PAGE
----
Interest Rates Shake Up AI ETF Activity

Concerned that continually high U.S. interest rates may undermine corporate valuations, investors have begun to extract money from ETFs (exchange-traded funds) that monitor AI (artificial intelligence) companies following an early-year surge.

Investors were profiting from the soaring stocks after their quick rise this year.

In September, investors pulled $14.3 million from the lesser ROBO Global Robotics & Automation Index ETF while they put $1.8 million into the larger Global X Robotics & Artificial Intelligence ETF.

June of 2023 saw the most significant monthly net inflows for both funds, totaling $265.5 million and $29.74 million, respectively, as reported by Lipper.

According to Aniket Ullal, head of ETF statistics and analytics at CFRA Research, ETFs focused on artificial intelligence and robotics took in over $1.9 billion in the first three quarters of 2023. After the debut of Chat GPT-4, this ensued.

Recent weeks have seen a decline in AI stocks alongside the rest of the market as investors’ risk appetite has been subdued by Treasury yields that are around 16-year highs.

According to Ullal, September inflows were lower than expected because of the market’s anticipation that interest rates will remain elevated for a longer time, which might negatively affect cash flow estimates for technology companies.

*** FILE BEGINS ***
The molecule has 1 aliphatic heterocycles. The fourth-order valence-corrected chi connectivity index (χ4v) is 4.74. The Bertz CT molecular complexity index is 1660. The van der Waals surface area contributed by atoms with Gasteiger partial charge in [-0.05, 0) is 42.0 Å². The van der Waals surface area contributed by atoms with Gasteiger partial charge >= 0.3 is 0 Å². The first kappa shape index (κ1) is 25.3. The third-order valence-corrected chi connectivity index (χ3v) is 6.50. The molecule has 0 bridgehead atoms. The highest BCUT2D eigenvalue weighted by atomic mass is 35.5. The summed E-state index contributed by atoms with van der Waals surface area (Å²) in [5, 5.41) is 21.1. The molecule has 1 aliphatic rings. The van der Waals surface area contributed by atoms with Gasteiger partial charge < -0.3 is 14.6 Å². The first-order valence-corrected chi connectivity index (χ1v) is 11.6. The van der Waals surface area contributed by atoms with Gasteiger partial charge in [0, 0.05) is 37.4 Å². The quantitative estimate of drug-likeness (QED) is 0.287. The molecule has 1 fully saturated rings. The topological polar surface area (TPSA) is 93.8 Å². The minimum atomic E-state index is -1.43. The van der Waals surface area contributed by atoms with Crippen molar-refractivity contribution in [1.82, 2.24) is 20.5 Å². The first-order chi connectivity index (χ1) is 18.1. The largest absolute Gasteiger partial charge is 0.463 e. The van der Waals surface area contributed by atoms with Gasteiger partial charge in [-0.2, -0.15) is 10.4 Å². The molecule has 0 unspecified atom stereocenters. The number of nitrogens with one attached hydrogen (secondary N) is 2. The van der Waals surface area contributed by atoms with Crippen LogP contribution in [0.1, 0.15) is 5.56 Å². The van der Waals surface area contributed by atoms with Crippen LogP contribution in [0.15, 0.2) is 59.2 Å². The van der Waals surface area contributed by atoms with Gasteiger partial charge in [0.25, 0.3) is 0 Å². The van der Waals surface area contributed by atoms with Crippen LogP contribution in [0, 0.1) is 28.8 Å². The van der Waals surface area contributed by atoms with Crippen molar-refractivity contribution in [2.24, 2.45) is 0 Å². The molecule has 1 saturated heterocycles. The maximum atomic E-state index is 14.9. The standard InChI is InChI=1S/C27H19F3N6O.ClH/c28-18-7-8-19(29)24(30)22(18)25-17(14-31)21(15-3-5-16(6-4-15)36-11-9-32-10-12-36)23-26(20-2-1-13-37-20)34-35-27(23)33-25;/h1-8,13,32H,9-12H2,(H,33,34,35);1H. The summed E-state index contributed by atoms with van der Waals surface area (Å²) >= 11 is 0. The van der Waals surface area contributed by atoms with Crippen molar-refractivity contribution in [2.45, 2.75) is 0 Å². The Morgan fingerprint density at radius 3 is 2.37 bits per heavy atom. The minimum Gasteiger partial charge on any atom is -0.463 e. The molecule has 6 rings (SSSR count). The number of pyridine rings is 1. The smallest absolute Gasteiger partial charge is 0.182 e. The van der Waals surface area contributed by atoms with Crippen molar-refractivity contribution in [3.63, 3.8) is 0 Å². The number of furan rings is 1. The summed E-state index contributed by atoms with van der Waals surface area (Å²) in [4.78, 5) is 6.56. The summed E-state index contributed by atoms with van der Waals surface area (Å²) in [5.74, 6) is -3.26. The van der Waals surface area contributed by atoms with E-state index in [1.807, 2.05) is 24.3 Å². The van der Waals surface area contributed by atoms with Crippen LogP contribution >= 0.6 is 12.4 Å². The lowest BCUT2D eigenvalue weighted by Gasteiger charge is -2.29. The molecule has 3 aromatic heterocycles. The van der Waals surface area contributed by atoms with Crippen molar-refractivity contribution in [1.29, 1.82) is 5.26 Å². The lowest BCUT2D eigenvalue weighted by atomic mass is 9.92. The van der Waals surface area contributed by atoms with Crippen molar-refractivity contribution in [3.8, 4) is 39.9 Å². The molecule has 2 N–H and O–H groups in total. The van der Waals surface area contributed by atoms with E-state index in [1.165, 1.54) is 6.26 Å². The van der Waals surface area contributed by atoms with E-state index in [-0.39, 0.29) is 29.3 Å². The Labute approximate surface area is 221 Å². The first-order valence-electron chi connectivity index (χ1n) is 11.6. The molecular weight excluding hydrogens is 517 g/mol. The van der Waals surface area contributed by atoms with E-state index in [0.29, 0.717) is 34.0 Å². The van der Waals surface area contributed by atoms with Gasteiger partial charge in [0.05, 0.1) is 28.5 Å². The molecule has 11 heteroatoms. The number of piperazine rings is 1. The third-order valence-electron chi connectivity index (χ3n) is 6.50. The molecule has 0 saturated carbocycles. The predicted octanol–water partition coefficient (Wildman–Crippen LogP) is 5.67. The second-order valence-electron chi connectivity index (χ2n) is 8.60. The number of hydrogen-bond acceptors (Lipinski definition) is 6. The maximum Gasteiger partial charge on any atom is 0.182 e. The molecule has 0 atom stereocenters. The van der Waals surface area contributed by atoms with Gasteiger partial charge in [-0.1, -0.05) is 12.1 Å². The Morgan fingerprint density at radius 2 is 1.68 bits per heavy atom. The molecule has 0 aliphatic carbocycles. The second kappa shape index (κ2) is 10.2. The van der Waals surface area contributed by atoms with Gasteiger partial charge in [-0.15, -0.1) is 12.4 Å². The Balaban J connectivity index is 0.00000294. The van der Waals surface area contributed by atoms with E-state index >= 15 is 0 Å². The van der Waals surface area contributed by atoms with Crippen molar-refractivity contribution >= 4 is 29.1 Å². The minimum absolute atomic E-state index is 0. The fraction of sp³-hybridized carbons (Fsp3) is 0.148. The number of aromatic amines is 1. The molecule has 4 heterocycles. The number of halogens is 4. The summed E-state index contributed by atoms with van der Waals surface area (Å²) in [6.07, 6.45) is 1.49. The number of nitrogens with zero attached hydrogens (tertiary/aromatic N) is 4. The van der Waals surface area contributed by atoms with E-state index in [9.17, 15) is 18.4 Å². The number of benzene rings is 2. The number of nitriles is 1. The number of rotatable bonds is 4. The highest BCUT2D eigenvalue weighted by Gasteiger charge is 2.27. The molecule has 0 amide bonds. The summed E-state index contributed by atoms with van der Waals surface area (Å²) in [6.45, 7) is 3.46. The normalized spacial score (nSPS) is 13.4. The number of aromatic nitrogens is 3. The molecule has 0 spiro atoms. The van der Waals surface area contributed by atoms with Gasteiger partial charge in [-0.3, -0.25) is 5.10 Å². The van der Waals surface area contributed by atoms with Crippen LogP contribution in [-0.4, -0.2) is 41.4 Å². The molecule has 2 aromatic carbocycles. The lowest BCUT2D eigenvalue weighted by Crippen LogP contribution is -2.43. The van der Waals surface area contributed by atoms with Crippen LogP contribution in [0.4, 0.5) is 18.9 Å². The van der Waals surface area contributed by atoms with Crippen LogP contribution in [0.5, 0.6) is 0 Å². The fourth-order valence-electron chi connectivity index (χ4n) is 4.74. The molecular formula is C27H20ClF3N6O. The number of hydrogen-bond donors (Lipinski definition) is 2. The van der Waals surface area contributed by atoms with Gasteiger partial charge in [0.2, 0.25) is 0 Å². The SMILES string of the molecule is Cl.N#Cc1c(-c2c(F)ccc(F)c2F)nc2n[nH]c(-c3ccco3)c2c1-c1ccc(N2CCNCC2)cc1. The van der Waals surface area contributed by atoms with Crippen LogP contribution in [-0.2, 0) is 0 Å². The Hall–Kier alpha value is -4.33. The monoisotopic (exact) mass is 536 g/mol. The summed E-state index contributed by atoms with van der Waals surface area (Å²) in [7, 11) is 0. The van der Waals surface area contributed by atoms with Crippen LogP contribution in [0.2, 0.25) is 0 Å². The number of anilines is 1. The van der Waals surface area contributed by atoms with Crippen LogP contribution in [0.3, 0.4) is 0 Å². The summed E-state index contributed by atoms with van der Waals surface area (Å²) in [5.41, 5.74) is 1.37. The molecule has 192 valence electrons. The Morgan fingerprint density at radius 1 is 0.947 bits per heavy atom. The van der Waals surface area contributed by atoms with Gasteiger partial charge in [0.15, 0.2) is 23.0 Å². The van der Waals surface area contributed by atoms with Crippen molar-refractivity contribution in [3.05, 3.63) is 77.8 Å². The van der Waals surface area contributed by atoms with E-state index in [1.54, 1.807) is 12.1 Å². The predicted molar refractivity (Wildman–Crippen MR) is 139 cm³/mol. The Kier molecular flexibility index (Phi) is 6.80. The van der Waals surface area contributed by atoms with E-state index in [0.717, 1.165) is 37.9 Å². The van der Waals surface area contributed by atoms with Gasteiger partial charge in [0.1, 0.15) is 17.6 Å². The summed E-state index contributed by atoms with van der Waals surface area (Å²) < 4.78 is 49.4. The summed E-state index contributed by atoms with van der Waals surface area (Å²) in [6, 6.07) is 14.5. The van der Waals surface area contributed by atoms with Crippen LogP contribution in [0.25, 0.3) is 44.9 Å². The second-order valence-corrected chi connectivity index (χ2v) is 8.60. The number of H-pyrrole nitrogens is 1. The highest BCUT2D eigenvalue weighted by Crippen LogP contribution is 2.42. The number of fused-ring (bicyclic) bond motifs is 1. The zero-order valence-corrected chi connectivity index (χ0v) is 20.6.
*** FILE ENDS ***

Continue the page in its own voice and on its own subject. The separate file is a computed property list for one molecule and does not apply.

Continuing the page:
Retail investment in artificial intelligence has stalled as the early hype dies down. According to Vanda Research, the net retail flows into AI-linked shares in September were $1.96 billion, the lowest monthly total since April.

Megacap chipmaker Nvidia’s share price has climbed by more than 200% year to date, contributing to the Global X fund’s 21% gain.

UBS Global Wealth Management’s chief investment officer, Mark Haefele, recently noted that the fall presented an excellent opportunity to gain exposure to AI leaders.

This pessimistic outlook may shift in Q4 if large-cap tech companies like Nvidia, owned in AI-themed tech ETFs, maintain their recent trend of solid earnings growth. Ullal of CFRA says that this is the case.